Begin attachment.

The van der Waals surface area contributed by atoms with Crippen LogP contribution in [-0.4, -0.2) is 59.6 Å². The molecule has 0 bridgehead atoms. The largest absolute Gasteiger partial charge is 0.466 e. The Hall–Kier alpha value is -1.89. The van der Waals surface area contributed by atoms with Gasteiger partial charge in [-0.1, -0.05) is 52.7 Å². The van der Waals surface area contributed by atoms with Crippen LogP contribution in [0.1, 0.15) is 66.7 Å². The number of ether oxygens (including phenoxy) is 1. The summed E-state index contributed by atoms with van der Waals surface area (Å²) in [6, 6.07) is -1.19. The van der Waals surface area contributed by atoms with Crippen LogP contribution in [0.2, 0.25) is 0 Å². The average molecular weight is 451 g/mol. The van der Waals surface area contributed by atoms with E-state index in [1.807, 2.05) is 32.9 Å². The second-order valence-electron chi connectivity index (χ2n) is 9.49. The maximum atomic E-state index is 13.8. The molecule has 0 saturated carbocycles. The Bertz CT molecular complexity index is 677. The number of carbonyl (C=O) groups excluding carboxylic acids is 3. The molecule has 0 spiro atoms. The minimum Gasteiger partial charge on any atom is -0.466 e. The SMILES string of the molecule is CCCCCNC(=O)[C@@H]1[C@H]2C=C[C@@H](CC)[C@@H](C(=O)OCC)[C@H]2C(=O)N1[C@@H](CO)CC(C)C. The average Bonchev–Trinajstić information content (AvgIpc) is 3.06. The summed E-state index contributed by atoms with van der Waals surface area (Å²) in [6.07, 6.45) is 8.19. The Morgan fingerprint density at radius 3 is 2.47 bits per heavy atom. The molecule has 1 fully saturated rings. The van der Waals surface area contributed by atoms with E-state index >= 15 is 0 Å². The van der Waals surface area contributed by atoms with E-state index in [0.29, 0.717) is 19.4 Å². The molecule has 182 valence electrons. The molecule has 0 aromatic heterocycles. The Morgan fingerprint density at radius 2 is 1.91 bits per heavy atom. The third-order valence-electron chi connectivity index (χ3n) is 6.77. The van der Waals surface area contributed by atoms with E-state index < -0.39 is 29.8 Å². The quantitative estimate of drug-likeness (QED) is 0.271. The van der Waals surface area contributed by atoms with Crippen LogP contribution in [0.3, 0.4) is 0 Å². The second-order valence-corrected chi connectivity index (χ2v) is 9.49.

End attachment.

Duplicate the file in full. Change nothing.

The van der Waals surface area contributed by atoms with Crippen LogP contribution in [-0.4, -0.2) is 59.6 Å². The molecule has 0 bridgehead atoms. The largest absolute Gasteiger partial charge is 0.466 e. The Hall–Kier alpha value is -1.89. The van der Waals surface area contributed by atoms with Gasteiger partial charge in [-0.1, -0.05) is 52.7 Å². The van der Waals surface area contributed by atoms with Crippen LogP contribution in [0.1, 0.15) is 66.7 Å². The number of ether oxygens (including phenoxy) is 1. The summed E-state index contributed by atoms with van der Waals surface area (Å²) in [6, 6.07) is -1.19. The van der Waals surface area contributed by atoms with Crippen LogP contribution in [0.2, 0.25) is 0 Å². The average molecular weight is 451 g/mol. The van der Waals surface area contributed by atoms with E-state index in [1.807, 2.05) is 32.9 Å². The second-order valence-electron chi connectivity index (χ2n) is 9.49. The maximum atomic E-state index is 13.8. The molecule has 0 saturated carbocycles. The Bertz CT molecular complexity index is 677. The number of carbonyl (C=O) groups excluding carboxylic acids is 3. The molecule has 0 spiro atoms. The minimum Gasteiger partial charge on any atom is -0.466 e. The SMILES string of the molecule is CCCCCNC(=O)[C@@H]1[C@H]2C=C[C@@H](CC)[C@@H](C(=O)OCC)[C@H]2C(=O)N1[C@@H](CO)CC(C)C. The average Bonchev–Trinajstić information content (AvgIpc) is 3.06. The summed E-state index contributed by atoms with van der Waals surface area (Å²) in [6.07, 6.45) is 8.19. The Morgan fingerprint density at radius 3 is 2.47 bits per heavy atom. The molecule has 1 fully saturated rings. The van der Waals surface area contributed by atoms with E-state index >= 15 is 0 Å². The van der Waals surface area contributed by atoms with E-state index in [0.29, 0.717) is 19.4 Å². The molecule has 182 valence electrons. The molecule has 0 aromatic heterocycles. The Morgan fingerprint density at radius 2 is 1.91 bits per heavy atom. The third-order valence-electron chi connectivity index (χ3n) is 6.77. The van der Waals surface area contributed by atoms with E-state index < -0.39 is 29.8 Å². The quantitative estimate of drug-likeness (QED) is 0.271. The van der Waals surface area contributed by atoms with Crippen LogP contribution in [0.3, 0.4) is 0 Å². The second-order valence-corrected chi connectivity index (χ2v) is 9.49.